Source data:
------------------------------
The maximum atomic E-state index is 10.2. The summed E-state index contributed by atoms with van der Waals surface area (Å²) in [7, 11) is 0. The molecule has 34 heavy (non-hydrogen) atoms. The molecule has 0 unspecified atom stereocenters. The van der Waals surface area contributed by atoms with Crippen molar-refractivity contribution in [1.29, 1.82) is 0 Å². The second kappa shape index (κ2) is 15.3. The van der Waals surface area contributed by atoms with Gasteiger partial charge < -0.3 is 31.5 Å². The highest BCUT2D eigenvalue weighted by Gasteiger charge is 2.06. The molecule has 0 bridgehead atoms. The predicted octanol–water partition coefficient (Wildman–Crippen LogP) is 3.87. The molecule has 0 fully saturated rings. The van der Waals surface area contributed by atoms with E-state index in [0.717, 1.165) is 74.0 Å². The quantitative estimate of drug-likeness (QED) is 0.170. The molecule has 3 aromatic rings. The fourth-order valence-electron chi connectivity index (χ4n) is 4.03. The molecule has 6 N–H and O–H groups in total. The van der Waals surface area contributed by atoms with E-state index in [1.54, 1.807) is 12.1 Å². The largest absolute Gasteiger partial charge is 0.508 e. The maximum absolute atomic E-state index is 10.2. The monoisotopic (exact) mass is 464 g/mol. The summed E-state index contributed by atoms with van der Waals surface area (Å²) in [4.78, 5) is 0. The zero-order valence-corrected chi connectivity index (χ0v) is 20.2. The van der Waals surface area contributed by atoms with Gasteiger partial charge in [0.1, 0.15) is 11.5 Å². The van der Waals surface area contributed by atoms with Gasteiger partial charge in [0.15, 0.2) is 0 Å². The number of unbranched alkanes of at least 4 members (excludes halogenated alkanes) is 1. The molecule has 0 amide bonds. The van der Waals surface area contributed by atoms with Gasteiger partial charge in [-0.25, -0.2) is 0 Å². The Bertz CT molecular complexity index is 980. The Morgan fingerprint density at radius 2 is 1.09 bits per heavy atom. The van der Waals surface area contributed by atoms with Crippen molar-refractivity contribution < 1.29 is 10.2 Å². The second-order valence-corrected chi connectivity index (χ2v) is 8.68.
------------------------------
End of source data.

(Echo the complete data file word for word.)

The maximum atomic E-state index is 10.2. The summed E-state index contributed by atoms with van der Waals surface area (Å²) in [7, 11) is 0. The molecule has 34 heavy (non-hydrogen) atoms. The molecule has 0 unspecified atom stereocenters. The van der Waals surface area contributed by atoms with Crippen molar-refractivity contribution in [1.29, 1.82) is 0 Å². The second kappa shape index (κ2) is 15.3. The van der Waals surface area contributed by atoms with Gasteiger partial charge < -0.3 is 31.5 Å². The highest BCUT2D eigenvalue weighted by Gasteiger charge is 2.06. The molecule has 0 bridgehead atoms. The predicted octanol–water partition coefficient (Wildman–Crippen LogP) is 3.87. The molecule has 0 fully saturated rings. The van der Waals surface area contributed by atoms with E-state index in [0.717, 1.165) is 74.0 Å². The quantitative estimate of drug-likeness (QED) is 0.170. The molecule has 3 aromatic rings. The fourth-order valence-electron chi connectivity index (χ4n) is 4.03. The molecule has 6 N–H and O–H groups in total. The van der Waals surface area contributed by atoms with E-state index in [1.54, 1.807) is 12.1 Å². The largest absolute Gasteiger partial charge is 0.508 e. The maximum absolute atomic E-state index is 10.2. The monoisotopic (exact) mass is 464 g/mol. The summed E-state index contributed by atoms with van der Waals surface area (Å²) in [4.78, 5) is 0. The zero-order valence-corrected chi connectivity index (χ0v) is 20.2. The van der Waals surface area contributed by atoms with Gasteiger partial charge in [0.1, 0.15) is 11.5 Å². The van der Waals surface area contributed by atoms with Gasteiger partial charge in [0.15, 0.2) is 0 Å². The number of unbranched alkanes of at least 4 members (excludes halogenated alkanes) is 1. The molecule has 0 amide bonds. The van der Waals surface area contributed by atoms with Gasteiger partial charge in [-0.25, -0.2) is 0 Å². The Bertz CT molecular complexity index is 980. The Morgan fingerprint density at radius 2 is 1.09 bits per heavy atom. The van der Waals surface area contributed by atoms with Crippen molar-refractivity contribution < 1.29 is 10.2 Å². The second-order valence-corrected chi connectivity index (χ2v) is 8.68.